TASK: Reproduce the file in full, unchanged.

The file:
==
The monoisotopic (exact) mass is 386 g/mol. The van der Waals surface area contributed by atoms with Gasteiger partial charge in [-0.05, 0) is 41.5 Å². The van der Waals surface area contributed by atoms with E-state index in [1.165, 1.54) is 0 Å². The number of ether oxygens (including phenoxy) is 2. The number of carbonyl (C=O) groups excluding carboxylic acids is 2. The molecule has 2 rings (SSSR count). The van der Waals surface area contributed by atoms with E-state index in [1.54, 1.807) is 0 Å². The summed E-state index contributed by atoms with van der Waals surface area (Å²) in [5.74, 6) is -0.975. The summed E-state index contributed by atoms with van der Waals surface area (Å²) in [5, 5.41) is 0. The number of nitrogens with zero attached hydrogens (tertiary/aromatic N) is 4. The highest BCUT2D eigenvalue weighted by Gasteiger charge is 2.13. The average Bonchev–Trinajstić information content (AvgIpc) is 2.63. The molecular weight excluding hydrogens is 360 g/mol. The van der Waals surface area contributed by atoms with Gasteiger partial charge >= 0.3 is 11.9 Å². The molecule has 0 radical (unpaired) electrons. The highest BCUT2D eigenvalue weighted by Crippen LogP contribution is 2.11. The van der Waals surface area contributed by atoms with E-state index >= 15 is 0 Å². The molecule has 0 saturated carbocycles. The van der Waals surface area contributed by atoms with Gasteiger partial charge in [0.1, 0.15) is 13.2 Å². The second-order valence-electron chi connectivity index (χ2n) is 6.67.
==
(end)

The monoisotopic (exact) mass is 386 g/mol. The van der Waals surface area contributed by atoms with Gasteiger partial charge in [-0.05, 0) is 41.5 Å². The van der Waals surface area contributed by atoms with E-state index in [1.165, 1.54) is 0 Å². The number of ether oxygens (including phenoxy) is 2. The number of carbonyl (C=O) groups excluding carboxylic acids is 2. The molecule has 2 rings (SSSR count). The van der Waals surface area contributed by atoms with E-state index in [1.54, 1.807) is 0 Å². The summed E-state index contributed by atoms with van der Waals surface area (Å²) in [5.74, 6) is -0.975. The summed E-state index contributed by atoms with van der Waals surface area (Å²) in [5, 5.41) is 0. The number of nitrogens with zero attached hydrogens (tertiary/aromatic N) is 4. The highest BCUT2D eigenvalue weighted by Gasteiger charge is 2.13. The average Bonchev–Trinajstić information content (AvgIpc) is 2.63. The molecular weight excluding hydrogens is 360 g/mol. The van der Waals surface area contributed by atoms with Gasteiger partial charge >= 0.3 is 11.9 Å². The molecule has 0 radical (unpaired) electrons. The highest BCUT2D eigenvalue weighted by Crippen LogP contribution is 2.11. The van der Waals surface area contributed by atoms with E-state index >= 15 is 0 Å². The molecule has 0 saturated carbocycles. The van der Waals surface area contributed by atoms with Gasteiger partial charge in [0.1, 0.15) is 13.2 Å². The second-order valence-electron chi connectivity index (χ2n) is 6.67.